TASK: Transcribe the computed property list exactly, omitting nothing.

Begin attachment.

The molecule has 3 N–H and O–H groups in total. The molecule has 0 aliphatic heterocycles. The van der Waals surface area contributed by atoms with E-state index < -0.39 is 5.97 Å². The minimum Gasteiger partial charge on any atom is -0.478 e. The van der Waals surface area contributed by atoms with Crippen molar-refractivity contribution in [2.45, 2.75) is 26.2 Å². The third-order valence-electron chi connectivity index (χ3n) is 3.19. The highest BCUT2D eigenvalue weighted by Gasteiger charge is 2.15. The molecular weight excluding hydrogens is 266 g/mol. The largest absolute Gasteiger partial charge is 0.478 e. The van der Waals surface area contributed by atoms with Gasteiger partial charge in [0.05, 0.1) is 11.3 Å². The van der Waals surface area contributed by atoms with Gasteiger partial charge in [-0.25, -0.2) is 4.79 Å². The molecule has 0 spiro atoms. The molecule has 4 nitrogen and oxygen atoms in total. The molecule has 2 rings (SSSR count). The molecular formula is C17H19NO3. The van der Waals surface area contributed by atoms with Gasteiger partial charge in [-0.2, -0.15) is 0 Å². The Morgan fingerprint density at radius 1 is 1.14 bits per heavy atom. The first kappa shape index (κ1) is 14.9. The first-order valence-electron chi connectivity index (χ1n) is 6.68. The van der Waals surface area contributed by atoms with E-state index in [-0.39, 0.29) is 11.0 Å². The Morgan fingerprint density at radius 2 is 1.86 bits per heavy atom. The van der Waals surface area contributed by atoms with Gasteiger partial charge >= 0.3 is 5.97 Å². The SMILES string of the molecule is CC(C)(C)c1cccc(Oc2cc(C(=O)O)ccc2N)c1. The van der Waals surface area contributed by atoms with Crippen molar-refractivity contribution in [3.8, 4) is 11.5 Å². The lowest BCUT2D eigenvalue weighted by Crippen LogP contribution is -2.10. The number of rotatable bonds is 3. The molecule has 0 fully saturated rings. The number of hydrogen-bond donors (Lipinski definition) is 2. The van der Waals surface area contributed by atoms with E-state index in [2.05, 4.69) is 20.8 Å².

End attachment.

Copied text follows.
The molecule has 3 N–H and O–H groups in total. The molecule has 0 aliphatic heterocycles. The van der Waals surface area contributed by atoms with E-state index < -0.39 is 5.97 Å². The minimum Gasteiger partial charge on any atom is -0.478 e. The van der Waals surface area contributed by atoms with Crippen molar-refractivity contribution in [2.45, 2.75) is 26.2 Å². The third-order valence-electron chi connectivity index (χ3n) is 3.19. The highest BCUT2D eigenvalue weighted by Gasteiger charge is 2.15. The molecular weight excluding hydrogens is 266 g/mol. The largest absolute Gasteiger partial charge is 0.478 e. The van der Waals surface area contributed by atoms with Gasteiger partial charge in [0.05, 0.1) is 11.3 Å². The van der Waals surface area contributed by atoms with Gasteiger partial charge in [-0.25, -0.2) is 4.79 Å². The molecule has 0 spiro atoms. The molecule has 4 nitrogen and oxygen atoms in total. The molecule has 2 rings (SSSR count). The molecular formula is C17H19NO3. The van der Waals surface area contributed by atoms with Gasteiger partial charge in [-0.2, -0.15) is 0 Å². The Morgan fingerprint density at radius 1 is 1.14 bits per heavy atom. The first kappa shape index (κ1) is 14.9. The first-order valence-electron chi connectivity index (χ1n) is 6.68. The van der Waals surface area contributed by atoms with E-state index in [-0.39, 0.29) is 11.0 Å². The Morgan fingerprint density at radius 2 is 1.86 bits per heavy atom. The van der Waals surface area contributed by atoms with Gasteiger partial charge >= 0.3 is 5.97 Å². The SMILES string of the molecule is CC(C)(C)c1cccc(Oc2cc(C(=O)O)ccc2N)c1. The van der Waals surface area contributed by atoms with Crippen molar-refractivity contribution in [3.8, 4) is 11.5 Å². The lowest BCUT2D eigenvalue weighted by Crippen LogP contribution is -2.10. The number of rotatable bonds is 3. The molecule has 0 fully saturated rings. The number of hydrogen-bond donors (Lipinski definition) is 2. The van der Waals surface area contributed by atoms with E-state index in [2.05, 4.69) is 20.8 Å².